An attempt to reach Moeliker late in the day by email was unsuccessful (see update, below) -- though that is hardly an admission of guilt. After all, it is Dead Duck Day. And on this Dead Duck Day, as on every Dead Duck Day since 1996, Moeliker and a small group of colleagues mark the occasion with a quiet ceremony. According to the Dead Duck Day web site, the ceremony includes an appearance by the original duck:

Since 2008, the 13th Dead Duck Day, the event is open to the public. The Natural History Museum Rotterdam and the European Bureau of Improbable Research invite duck enthusiasts and other people to come to the lawn next to the glass pavilion of the museum— the site where the duck met its fate — and join the short open-air ceremony. At 17.55 h (the exact moment when the mallard hit the glass facade) bird curator Kees Moeliker takes the now-historic stuffed duck specimen (NMR 9997-00232) out of the museum, says a few words to commemorate the dramatic event and explain – if asked – what exactly happened at that moment back in 1995. Usually, Moeliker will communicate recent observations of remarkable animal behavior, and (since 2010) he reads the annual Dead Duck Day message send in by a leading and/or remarkable (duck)scientist. So far Daniel Klem jr, Patricia Brennan and Tim Birkhead have contributed to Dead Duck Day. The official part of the ceremony ends with a discussion about new ways to prevent birds from colliding with glass buildings.

Following the ceremony, the revelers and the stuffed mallard repair to a Chinese restaurant for a duck dinner.

This year, perhaps, they may raise a toast to the English composer Daniel Gillingwater, who is at work on turning the story of the necrophiliac duck into a proper opera, and is applying for funding in the hopes of staging performances around the country, perhaps with Kees along to narrate.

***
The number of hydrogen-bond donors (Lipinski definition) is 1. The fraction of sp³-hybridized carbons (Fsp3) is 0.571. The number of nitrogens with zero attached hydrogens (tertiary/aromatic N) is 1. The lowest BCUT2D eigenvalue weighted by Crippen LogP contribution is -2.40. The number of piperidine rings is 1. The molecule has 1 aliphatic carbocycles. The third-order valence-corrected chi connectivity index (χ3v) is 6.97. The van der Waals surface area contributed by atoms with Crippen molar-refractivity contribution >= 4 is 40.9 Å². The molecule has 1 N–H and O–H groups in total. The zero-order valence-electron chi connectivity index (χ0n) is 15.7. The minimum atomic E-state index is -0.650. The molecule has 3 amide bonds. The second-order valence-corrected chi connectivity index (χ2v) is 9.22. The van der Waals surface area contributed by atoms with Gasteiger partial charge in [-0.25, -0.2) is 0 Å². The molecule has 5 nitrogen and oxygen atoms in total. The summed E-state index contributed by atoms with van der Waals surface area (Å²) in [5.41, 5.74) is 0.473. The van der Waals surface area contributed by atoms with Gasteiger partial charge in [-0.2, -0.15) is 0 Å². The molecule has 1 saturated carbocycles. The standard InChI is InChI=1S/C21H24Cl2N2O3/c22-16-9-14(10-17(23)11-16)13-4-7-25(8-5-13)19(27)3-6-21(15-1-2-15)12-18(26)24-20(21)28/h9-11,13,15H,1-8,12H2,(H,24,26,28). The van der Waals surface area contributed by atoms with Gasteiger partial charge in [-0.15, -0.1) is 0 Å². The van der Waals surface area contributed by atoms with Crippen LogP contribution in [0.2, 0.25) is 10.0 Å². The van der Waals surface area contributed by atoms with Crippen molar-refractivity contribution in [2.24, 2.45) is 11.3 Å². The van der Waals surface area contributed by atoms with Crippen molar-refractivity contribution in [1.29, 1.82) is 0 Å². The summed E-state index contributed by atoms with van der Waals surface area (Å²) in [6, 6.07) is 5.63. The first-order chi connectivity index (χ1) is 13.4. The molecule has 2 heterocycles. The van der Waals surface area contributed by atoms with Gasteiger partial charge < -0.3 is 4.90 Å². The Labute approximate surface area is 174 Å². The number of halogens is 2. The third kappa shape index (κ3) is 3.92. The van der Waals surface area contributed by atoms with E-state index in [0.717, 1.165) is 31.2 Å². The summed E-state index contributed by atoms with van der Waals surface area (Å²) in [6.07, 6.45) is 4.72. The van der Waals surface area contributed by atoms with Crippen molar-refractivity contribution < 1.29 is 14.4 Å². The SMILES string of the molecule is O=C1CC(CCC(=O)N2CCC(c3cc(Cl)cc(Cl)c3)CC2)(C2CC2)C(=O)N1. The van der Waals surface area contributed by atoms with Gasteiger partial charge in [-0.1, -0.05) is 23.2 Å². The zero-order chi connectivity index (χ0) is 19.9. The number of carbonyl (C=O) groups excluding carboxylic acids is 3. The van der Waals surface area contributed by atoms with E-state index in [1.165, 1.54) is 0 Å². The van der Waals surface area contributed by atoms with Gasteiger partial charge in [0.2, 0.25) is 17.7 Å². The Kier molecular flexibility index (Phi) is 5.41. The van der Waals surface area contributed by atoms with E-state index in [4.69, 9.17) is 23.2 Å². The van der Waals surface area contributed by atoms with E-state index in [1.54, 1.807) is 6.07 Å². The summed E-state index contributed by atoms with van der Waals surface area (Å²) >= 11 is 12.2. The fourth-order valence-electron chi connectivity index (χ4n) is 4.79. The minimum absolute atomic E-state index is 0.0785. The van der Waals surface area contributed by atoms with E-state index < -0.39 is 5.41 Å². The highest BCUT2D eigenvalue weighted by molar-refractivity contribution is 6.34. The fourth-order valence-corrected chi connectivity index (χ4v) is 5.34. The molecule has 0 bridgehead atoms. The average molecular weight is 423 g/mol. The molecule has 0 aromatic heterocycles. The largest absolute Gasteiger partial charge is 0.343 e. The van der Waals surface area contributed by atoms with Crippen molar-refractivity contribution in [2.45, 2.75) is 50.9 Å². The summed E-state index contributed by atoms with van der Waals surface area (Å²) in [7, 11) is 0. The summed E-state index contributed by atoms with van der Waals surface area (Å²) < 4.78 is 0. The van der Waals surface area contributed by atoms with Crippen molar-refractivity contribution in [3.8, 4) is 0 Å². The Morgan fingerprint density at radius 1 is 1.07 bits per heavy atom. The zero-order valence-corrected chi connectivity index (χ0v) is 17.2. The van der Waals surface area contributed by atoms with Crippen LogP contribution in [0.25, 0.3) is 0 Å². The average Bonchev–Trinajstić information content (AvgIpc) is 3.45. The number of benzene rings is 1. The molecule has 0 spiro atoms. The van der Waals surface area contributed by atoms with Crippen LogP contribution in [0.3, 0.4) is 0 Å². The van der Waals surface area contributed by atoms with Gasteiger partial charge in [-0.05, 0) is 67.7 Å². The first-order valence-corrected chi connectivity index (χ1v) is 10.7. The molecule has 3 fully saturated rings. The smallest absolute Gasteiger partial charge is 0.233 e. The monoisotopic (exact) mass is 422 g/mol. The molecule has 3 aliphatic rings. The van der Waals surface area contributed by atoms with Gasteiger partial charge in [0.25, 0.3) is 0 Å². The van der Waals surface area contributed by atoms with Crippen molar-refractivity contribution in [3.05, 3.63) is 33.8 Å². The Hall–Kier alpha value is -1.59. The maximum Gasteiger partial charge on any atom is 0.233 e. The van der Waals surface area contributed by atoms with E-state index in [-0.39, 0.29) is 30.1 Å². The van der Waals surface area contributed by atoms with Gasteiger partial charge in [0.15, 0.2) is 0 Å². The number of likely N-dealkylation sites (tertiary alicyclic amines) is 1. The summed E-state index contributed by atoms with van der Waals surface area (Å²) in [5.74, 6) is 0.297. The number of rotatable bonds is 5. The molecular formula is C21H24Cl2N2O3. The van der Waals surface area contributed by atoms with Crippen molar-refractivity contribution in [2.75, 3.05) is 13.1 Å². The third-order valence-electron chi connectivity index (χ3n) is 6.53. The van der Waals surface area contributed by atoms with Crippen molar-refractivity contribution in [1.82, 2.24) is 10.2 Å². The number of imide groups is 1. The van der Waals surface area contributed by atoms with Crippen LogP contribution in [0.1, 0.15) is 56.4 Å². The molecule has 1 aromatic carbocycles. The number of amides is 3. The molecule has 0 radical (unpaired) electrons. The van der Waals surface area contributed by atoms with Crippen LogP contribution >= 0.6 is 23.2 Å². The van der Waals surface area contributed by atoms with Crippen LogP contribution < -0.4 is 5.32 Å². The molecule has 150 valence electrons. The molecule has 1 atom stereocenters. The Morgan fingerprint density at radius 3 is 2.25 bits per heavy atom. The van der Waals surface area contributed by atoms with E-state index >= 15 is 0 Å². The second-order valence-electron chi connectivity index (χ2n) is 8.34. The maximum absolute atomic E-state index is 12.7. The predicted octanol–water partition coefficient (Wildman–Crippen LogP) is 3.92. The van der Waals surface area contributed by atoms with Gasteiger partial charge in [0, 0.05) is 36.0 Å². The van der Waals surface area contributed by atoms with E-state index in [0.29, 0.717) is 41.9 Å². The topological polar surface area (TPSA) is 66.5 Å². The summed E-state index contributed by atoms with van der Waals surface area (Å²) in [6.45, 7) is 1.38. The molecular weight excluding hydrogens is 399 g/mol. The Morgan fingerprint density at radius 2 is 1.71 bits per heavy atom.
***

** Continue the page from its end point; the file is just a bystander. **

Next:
UPDATE. 6:16 PM: In response to my questions about the duck, Kees Moeliker responded, via email, with the following explanation. Mystery solved:

The actual duck, as described in my Ig winning paper (Catalogue number NMR 9997-00232), is in the collection of the Natural History Museum Rotterdam. It never left the building, other than some short trips to a tv studio in the Netherlands.

For the Ig Nobel Prize ceremony in 2003 I brought a different mallard duck (with no story behind it, just an ordinary study skin I had specially prepared for this important ceremonial purpose: showing him at the Ig ceremony). This duck, I call him the Ig Duck, is the subject of your query.

After the Ig days were over, back in 2003, I donated the Ig duck to the MCZ bird department. The curator accepted the donation, and I personally labelled it (tying a tag at his feet and writing the origin on the label, like finding date, finding location, cause of death, sex, age, etc. the usual stuff we need to know of museum specimens)

So the duck that I showed at TED is 'duck number 3', the official stand-in of the real victim of homosexual necrophilia, since 2005. I keep and use that duck for all kinds of public appearances

When I returned to the Ig ceremony in 2004, 2005, 2006 and 2007 I borrowed the Ig duck from the MCZ and returned him afterwards. The bird people knew me and an e-mail was enough to arrange the loan.

In 2008 there were some changes at the MCZ. There was a new curator in charge of the birds, and there were new rules that did not allow loans for other purposes than research or exhibition. Showing a museum specimen at a ceremony does not qualify for a loan. People and rules change, and so it was. MCZ is the legal owner of the Ig duck and they decide about it, not me as a donor.

So after 2007 I have not seen the Ig duck. I suppose it is still in the MCZ collection.

This blog is not written or edited by or the Boston Globe.